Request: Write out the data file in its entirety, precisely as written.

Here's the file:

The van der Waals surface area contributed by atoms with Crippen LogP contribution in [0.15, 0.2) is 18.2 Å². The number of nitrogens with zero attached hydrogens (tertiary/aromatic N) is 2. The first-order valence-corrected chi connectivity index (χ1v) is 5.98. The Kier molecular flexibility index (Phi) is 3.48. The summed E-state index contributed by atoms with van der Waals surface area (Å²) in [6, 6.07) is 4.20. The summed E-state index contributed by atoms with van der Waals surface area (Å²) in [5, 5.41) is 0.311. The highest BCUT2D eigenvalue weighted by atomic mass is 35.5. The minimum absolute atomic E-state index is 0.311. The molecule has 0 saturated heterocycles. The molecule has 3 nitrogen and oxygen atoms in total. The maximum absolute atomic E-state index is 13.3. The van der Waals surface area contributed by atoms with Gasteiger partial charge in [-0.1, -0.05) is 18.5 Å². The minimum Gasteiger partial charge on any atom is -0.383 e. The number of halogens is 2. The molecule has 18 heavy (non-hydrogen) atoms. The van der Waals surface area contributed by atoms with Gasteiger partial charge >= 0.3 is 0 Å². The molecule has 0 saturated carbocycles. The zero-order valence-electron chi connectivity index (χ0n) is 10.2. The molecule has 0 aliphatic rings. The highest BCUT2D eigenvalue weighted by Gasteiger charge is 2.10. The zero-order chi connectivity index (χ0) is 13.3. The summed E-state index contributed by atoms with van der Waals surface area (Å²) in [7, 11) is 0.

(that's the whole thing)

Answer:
The van der Waals surface area contributed by atoms with Crippen LogP contribution in [0.15, 0.2) is 18.2 Å². The number of nitrogens with zero attached hydrogens (tertiary/aromatic N) is 2. The first-order valence-corrected chi connectivity index (χ1v) is 5.98. The Kier molecular flexibility index (Phi) is 3.48. The summed E-state index contributed by atoms with van der Waals surface area (Å²) in [6, 6.07) is 4.20. The summed E-state index contributed by atoms with van der Waals surface area (Å²) in [5, 5.41) is 0.311. The highest BCUT2D eigenvalue weighted by atomic mass is 35.5. The minimum absolute atomic E-state index is 0.311. The molecule has 0 saturated heterocycles. The molecule has 3 nitrogen and oxygen atoms in total. The maximum absolute atomic E-state index is 13.3. The van der Waals surface area contributed by atoms with Gasteiger partial charge in [-0.1, -0.05) is 18.5 Å². The minimum Gasteiger partial charge on any atom is -0.383 e. The number of halogens is 2. The molecule has 18 heavy (non-hydrogen) atoms. The van der Waals surface area contributed by atoms with Gasteiger partial charge >= 0.3 is 0 Å². The molecule has 0 saturated carbocycles. The zero-order valence-electron chi connectivity index (χ0n) is 10.2. The molecule has 0 aliphatic rings. The highest BCUT2D eigenvalue weighted by Gasteiger charge is 2.10. The zero-order chi connectivity index (χ0) is 13.3. The summed E-state index contributed by atoms with van der Waals surface area (Å²) in [7, 11) is 0.